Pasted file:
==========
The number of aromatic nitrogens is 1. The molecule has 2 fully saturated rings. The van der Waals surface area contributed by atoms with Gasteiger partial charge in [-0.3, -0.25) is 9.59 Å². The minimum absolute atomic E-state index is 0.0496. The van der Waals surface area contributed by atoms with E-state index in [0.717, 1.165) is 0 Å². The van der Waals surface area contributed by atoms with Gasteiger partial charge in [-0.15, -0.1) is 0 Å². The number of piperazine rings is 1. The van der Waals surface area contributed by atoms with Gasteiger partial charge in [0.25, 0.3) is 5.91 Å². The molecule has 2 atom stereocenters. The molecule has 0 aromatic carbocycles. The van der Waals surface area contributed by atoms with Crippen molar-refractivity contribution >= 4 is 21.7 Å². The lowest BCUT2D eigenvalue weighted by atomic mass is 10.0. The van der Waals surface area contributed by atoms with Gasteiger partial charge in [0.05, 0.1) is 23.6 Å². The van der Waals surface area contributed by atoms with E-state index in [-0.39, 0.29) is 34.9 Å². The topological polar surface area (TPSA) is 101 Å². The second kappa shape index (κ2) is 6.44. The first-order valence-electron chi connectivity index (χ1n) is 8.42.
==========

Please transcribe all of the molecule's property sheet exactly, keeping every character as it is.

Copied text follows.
The number of aromatic nitrogens is 1. The molecule has 2 fully saturated rings. The van der Waals surface area contributed by atoms with Gasteiger partial charge in [-0.3, -0.25) is 9.59 Å². The minimum absolute atomic E-state index is 0.0496. The van der Waals surface area contributed by atoms with E-state index in [0.717, 1.165) is 0 Å². The van der Waals surface area contributed by atoms with Gasteiger partial charge in [-0.15, -0.1) is 0 Å². The number of piperazine rings is 1. The van der Waals surface area contributed by atoms with Gasteiger partial charge in [0.25, 0.3) is 5.91 Å². The molecule has 2 atom stereocenters. The molecule has 0 aromatic carbocycles. The van der Waals surface area contributed by atoms with Crippen molar-refractivity contribution >= 4 is 21.7 Å². The lowest BCUT2D eigenvalue weighted by atomic mass is 10.0. The van der Waals surface area contributed by atoms with Gasteiger partial charge in [0.05, 0.1) is 23.6 Å². The van der Waals surface area contributed by atoms with E-state index in [-0.39, 0.29) is 34.9 Å². The topological polar surface area (TPSA) is 101 Å². The second kappa shape index (κ2) is 6.44. The first-order valence-electron chi connectivity index (χ1n) is 8.42.